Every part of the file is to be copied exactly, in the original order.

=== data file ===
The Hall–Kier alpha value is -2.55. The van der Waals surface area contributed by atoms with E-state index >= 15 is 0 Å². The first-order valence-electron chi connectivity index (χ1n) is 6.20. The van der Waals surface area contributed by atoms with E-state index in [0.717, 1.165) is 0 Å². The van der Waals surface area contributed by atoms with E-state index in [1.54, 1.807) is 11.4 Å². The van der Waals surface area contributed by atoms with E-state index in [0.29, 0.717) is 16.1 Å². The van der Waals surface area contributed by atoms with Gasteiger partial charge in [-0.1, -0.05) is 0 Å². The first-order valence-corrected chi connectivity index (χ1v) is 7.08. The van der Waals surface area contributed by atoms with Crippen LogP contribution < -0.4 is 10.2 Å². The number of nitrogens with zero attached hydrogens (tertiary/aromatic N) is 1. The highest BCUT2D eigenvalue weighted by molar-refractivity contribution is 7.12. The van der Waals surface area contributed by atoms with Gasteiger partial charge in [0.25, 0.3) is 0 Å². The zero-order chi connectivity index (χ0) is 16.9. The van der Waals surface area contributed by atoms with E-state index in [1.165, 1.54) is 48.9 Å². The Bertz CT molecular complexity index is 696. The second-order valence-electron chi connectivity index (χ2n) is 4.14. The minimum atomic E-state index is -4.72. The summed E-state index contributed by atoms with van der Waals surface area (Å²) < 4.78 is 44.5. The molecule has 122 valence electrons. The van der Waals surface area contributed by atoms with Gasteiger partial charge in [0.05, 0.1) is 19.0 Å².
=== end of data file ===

The Hall–Kier alpha value is -2.55. The van der Waals surface area contributed by atoms with E-state index >= 15 is 0 Å². The first-order valence-electron chi connectivity index (χ1n) is 6.20. The van der Waals surface area contributed by atoms with E-state index in [0.717, 1.165) is 0 Å². The van der Waals surface area contributed by atoms with E-state index in [1.54, 1.807) is 11.4 Å². The van der Waals surface area contributed by atoms with E-state index in [0.29, 0.717) is 16.1 Å². The van der Waals surface area contributed by atoms with Gasteiger partial charge in [-0.1, -0.05) is 0 Å². The first-order valence-corrected chi connectivity index (χ1v) is 7.08. The van der Waals surface area contributed by atoms with Crippen LogP contribution < -0.4 is 10.2 Å². The number of nitrogens with zero attached hydrogens (tertiary/aromatic N) is 1. The highest BCUT2D eigenvalue weighted by molar-refractivity contribution is 7.12. The van der Waals surface area contributed by atoms with Gasteiger partial charge in [0.25, 0.3) is 0 Å². The zero-order chi connectivity index (χ0) is 16.9. The van der Waals surface area contributed by atoms with E-state index in [1.165, 1.54) is 48.9 Å². The Bertz CT molecular complexity index is 696. The second-order valence-electron chi connectivity index (χ2n) is 4.14. The minimum atomic E-state index is -4.72. The summed E-state index contributed by atoms with van der Waals surface area (Å²) < 4.78 is 44.5. The molecule has 122 valence electrons. The van der Waals surface area contributed by atoms with Gasteiger partial charge in [0.05, 0.1) is 19.0 Å².